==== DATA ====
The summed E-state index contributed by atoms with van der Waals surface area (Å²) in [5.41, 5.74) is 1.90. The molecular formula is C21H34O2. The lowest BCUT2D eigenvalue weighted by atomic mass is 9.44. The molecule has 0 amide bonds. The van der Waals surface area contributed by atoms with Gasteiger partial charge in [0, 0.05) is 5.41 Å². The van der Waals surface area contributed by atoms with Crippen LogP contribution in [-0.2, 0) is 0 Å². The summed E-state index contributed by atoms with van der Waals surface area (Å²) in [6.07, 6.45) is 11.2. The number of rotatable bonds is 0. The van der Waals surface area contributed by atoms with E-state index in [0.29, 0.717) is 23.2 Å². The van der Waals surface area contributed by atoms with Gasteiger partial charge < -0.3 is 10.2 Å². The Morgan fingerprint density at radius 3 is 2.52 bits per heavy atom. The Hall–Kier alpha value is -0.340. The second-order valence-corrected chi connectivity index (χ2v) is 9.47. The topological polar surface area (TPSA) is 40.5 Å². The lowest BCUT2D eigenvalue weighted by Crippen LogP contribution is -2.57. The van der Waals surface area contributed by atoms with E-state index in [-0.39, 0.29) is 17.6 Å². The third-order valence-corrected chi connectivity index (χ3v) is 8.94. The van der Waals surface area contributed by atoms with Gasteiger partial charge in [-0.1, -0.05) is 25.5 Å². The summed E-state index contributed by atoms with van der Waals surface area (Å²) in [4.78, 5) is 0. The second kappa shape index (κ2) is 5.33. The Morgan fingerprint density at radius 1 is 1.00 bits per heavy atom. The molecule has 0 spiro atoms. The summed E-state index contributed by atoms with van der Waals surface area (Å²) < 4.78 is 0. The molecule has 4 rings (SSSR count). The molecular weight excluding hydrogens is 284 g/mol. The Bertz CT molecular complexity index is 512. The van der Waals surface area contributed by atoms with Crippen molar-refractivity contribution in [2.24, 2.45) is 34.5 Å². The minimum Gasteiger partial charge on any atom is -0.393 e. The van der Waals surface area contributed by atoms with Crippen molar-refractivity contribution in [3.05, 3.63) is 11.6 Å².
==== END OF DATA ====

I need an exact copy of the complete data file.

The summed E-state index contributed by atoms with van der Waals surface area (Å²) in [5.41, 5.74) is 1.90. The molecular formula is C21H34O2. The lowest BCUT2D eigenvalue weighted by atomic mass is 9.44. The molecule has 0 amide bonds. The van der Waals surface area contributed by atoms with Gasteiger partial charge in [0, 0.05) is 5.41 Å². The van der Waals surface area contributed by atoms with Crippen LogP contribution in [-0.2, 0) is 0 Å². The summed E-state index contributed by atoms with van der Waals surface area (Å²) in [6.07, 6.45) is 11.2. The number of rotatable bonds is 0. The van der Waals surface area contributed by atoms with E-state index in [0.29, 0.717) is 23.2 Å². The van der Waals surface area contributed by atoms with Gasteiger partial charge < -0.3 is 10.2 Å². The Morgan fingerprint density at radius 3 is 2.52 bits per heavy atom. The Hall–Kier alpha value is -0.340. The second-order valence-corrected chi connectivity index (χ2v) is 9.47. The topological polar surface area (TPSA) is 40.5 Å². The lowest BCUT2D eigenvalue weighted by Crippen LogP contribution is -2.57. The van der Waals surface area contributed by atoms with E-state index in [-0.39, 0.29) is 17.6 Å². The third-order valence-corrected chi connectivity index (χ3v) is 8.94. The van der Waals surface area contributed by atoms with Gasteiger partial charge in [-0.1, -0.05) is 25.5 Å². The summed E-state index contributed by atoms with van der Waals surface area (Å²) in [4.78, 5) is 0. The second kappa shape index (κ2) is 5.33. The Morgan fingerprint density at radius 1 is 1.00 bits per heavy atom. The molecule has 0 spiro atoms. The summed E-state index contributed by atoms with van der Waals surface area (Å²) < 4.78 is 0. The molecule has 4 rings (SSSR count). The molecular weight excluding hydrogens is 284 g/mol. The Bertz CT molecular complexity index is 512. The van der Waals surface area contributed by atoms with Crippen molar-refractivity contribution in [2.24, 2.45) is 34.5 Å². The minimum Gasteiger partial charge on any atom is -0.393 e. The van der Waals surface area contributed by atoms with Crippen molar-refractivity contribution in [3.05, 3.63) is 11.6 Å².